That doesn’t happen when you own 358 colors.

If you had 358 kids, you’d barely know their names much less how they behave under normal and abnormal conditions.

You also don’t get to know your products when you spend only two weeks using them before you bounce off to the next crafty medium.

And I’ll also extend this thought to cover to those of you buying multiple brands of colored pencils or every kind of marker ever made. You can’t learn a product’s ins and outs if you’re also using four other products at the same time.

Owning everything gets you nothing

A lot of people are using some amazing products on a regular basis and not learning anything in the process.

Remember when I said that art school required very few colors? I wasn’t kidding. One class used only four colors- Titanium White, Ivory Black, Cadmium Red, and Yellow Ochre- and we were painting human figures with realism! I learned a ton of things in that class and 22 years later, I still use that information every day.

Why am I telling you all of this?

Well, there are a lot of people wasting money buying more supplies than they need.

And there are a bunch of people having pity parties because they don’t own enough supplies to “make anything good.”

The swan image shown here used 12 markers. Four of those markers were used on the background, they’re not on the swan.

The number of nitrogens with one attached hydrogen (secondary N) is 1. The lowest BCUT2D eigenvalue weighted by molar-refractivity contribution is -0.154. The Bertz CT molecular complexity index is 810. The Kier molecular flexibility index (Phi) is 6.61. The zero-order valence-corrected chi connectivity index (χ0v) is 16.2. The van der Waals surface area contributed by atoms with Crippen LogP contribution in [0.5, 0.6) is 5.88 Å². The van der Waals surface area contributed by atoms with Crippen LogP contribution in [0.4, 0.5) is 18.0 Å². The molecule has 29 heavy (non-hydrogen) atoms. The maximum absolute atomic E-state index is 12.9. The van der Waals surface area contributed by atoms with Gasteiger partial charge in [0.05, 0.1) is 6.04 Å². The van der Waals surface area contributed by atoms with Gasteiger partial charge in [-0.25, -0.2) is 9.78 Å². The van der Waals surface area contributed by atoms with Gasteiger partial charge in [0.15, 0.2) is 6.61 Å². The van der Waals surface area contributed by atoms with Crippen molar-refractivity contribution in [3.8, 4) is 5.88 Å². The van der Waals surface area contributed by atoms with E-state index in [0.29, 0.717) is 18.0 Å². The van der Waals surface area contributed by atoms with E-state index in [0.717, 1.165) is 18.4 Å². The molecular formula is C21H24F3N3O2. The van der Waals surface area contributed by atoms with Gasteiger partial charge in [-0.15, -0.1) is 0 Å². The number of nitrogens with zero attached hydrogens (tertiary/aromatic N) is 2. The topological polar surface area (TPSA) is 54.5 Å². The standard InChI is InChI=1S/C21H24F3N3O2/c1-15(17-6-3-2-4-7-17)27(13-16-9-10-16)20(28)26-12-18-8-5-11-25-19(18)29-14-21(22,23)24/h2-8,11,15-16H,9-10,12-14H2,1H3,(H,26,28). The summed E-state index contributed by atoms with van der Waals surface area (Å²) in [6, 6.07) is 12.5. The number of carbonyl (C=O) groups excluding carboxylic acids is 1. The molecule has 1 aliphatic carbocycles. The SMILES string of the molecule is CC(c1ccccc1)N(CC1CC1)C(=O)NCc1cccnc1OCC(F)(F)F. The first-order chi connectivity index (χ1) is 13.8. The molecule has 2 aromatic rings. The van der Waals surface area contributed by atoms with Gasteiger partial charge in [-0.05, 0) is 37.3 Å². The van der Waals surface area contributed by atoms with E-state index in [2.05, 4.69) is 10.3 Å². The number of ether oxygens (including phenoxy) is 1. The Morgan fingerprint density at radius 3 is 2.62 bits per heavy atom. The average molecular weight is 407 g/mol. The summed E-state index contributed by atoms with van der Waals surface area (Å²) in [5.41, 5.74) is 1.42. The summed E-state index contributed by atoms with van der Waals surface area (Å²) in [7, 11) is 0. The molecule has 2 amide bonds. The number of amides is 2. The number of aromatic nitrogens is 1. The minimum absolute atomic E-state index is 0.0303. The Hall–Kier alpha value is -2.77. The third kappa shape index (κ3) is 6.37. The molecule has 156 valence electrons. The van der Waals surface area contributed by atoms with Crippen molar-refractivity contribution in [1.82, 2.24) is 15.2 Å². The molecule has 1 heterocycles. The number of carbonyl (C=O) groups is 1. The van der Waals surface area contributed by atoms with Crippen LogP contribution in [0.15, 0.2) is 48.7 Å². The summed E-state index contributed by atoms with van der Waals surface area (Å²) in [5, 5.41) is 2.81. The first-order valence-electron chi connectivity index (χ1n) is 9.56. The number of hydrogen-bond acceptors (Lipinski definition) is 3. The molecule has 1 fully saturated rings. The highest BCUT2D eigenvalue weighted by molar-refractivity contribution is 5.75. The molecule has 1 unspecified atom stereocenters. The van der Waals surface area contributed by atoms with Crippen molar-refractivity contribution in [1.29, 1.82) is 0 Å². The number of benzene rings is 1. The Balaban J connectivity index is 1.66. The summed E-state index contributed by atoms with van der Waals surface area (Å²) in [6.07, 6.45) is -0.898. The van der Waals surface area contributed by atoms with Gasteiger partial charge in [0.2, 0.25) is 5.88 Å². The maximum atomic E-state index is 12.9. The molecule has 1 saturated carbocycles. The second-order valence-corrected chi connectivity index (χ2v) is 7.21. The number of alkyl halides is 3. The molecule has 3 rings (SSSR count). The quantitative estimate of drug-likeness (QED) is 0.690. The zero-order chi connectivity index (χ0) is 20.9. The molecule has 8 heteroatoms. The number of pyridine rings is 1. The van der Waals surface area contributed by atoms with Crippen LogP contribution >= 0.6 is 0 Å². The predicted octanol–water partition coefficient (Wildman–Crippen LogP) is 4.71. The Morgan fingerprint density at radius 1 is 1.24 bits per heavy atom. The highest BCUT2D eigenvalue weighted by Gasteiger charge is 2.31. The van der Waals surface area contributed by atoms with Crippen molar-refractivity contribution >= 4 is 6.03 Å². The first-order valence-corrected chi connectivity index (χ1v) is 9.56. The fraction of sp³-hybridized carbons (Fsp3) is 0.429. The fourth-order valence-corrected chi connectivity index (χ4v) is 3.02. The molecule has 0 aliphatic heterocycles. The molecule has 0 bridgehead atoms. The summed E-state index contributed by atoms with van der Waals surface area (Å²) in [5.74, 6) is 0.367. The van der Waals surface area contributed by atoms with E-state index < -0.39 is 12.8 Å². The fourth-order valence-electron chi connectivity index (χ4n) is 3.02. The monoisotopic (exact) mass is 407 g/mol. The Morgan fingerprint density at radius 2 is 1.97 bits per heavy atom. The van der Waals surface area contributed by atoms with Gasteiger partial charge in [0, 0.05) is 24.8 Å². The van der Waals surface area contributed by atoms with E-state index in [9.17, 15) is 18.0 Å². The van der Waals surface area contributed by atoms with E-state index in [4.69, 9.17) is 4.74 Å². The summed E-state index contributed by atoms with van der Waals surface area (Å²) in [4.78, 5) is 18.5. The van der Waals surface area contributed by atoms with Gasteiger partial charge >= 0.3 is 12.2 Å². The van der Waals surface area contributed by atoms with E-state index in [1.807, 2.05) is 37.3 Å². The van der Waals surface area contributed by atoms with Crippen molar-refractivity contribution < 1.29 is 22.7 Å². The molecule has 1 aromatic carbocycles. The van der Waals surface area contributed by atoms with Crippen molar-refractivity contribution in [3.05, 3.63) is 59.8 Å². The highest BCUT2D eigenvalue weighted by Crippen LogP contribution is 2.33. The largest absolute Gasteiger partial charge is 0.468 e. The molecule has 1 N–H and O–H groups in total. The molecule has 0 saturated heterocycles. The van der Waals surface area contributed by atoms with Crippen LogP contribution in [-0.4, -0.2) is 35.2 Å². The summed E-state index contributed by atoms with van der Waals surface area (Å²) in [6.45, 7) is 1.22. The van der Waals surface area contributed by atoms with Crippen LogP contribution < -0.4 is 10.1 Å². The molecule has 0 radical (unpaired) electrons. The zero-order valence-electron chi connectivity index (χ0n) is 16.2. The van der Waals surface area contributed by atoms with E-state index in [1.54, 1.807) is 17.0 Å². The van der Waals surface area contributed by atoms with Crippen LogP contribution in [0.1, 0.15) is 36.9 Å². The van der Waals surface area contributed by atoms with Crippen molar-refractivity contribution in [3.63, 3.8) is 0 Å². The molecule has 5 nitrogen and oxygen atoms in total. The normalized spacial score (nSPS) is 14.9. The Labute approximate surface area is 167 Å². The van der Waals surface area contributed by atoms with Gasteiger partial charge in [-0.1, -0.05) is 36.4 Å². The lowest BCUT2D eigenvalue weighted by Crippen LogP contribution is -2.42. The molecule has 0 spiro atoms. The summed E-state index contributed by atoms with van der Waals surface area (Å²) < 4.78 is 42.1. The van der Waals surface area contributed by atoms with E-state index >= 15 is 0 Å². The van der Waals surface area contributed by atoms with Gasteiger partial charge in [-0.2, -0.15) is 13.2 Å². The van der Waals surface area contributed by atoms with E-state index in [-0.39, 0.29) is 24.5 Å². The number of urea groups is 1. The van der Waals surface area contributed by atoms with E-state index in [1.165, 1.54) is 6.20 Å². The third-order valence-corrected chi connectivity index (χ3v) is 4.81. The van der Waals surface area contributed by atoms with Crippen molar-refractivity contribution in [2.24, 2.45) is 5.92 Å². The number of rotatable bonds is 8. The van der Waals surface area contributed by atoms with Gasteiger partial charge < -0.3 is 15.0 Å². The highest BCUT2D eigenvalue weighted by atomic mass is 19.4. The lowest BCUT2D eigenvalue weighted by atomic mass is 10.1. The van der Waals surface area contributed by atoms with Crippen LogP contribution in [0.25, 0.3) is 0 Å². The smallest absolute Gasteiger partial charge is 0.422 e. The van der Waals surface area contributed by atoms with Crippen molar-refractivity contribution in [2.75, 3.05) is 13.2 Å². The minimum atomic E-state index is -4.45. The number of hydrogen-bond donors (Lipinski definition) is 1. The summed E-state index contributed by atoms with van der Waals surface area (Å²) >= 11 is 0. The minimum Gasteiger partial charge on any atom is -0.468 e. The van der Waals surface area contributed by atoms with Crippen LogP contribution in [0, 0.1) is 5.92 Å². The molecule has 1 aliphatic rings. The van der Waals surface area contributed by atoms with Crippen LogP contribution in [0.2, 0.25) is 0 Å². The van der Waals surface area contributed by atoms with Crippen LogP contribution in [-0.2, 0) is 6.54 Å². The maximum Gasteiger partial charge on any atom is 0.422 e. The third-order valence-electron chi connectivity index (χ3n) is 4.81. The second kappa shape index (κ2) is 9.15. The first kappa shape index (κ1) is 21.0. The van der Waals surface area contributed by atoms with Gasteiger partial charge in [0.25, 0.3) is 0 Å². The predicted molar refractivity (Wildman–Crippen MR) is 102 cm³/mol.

So that’s 8 markers for a swan and I could have easily dropped another three without you noticing. 

And those eight markers are the same markers I’ve used on tons of previous images. They’re not swan colors, they’re colors I use on many other things.

It's not how many Copic Markers you own, it's understanding how to best use your collection! Why abundance stunts growth. | VanillaArts.com

You do not need a lot of supplies to color well

What you need is a good understanding of the supplies you own.

There are giant holes in my Copic collection because I haven’t purchased the colors which I know I’ll never use.

And while I own the entire line of several brands of colored pencil, the vast majority of those pencils sit untouched because I rarely have a need for some colors.

And that’s not unusual for artists. Yes, you’ll meet some color hoarders who own absolutely everything but most artists use the same colors over and over in everything they do. In fact, the majority of us are a little OCD about using just our favorite red and no other red will do. So you could buy out Dick Blick for us and we wouldn’t appreciate it much.

I want you to take a good look at your color collection

This isn't for inventory purposes. I don’t want you to count your colors like Scrooge McDuck.

Instead, I want you to take a good hard look at what you own and ask yourself “do I really understand how to use all this?”

Rather than running out to buy more green pencils because you want to color botanicals and you don’t yet own the magic combination…

Maybe consider the fact that it’s not the supplies you’re missing, it’s the product knowledge.

There’s a big difference between owning everything and understanding everything you own.

Which category are you in?